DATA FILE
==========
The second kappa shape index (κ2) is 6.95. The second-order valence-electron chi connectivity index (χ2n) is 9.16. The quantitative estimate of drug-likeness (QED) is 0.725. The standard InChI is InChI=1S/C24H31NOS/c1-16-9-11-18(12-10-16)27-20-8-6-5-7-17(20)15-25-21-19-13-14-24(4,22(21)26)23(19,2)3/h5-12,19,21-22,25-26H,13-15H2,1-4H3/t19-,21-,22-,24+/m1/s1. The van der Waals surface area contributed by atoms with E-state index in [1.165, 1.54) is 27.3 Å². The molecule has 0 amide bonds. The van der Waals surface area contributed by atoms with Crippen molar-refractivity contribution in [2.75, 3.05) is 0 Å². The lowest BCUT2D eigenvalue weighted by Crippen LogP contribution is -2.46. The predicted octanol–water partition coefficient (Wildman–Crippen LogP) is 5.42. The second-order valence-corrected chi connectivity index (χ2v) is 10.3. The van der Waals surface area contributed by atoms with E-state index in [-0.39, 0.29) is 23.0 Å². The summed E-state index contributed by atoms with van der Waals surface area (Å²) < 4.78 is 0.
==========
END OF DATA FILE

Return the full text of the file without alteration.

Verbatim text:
The second kappa shape index (κ2) is 6.95. The second-order valence-electron chi connectivity index (χ2n) is 9.16. The quantitative estimate of drug-likeness (QED) is 0.725. The standard InChI is InChI=1S/C24H31NOS/c1-16-9-11-18(12-10-16)27-20-8-6-5-7-17(20)15-25-21-19-13-14-24(4,22(21)26)23(19,2)3/h5-12,19,21-22,25-26H,13-15H2,1-4H3/t19-,21-,22-,24+/m1/s1. The van der Waals surface area contributed by atoms with E-state index in [1.165, 1.54) is 27.3 Å². The molecule has 0 amide bonds. The van der Waals surface area contributed by atoms with Crippen molar-refractivity contribution in [2.75, 3.05) is 0 Å². The lowest BCUT2D eigenvalue weighted by Crippen LogP contribution is -2.46. The predicted octanol–water partition coefficient (Wildman–Crippen LogP) is 5.42. The second-order valence-corrected chi connectivity index (χ2v) is 10.3. The van der Waals surface area contributed by atoms with E-state index in [-0.39, 0.29) is 23.0 Å². The summed E-state index contributed by atoms with van der Waals surface area (Å²) < 4.78 is 0.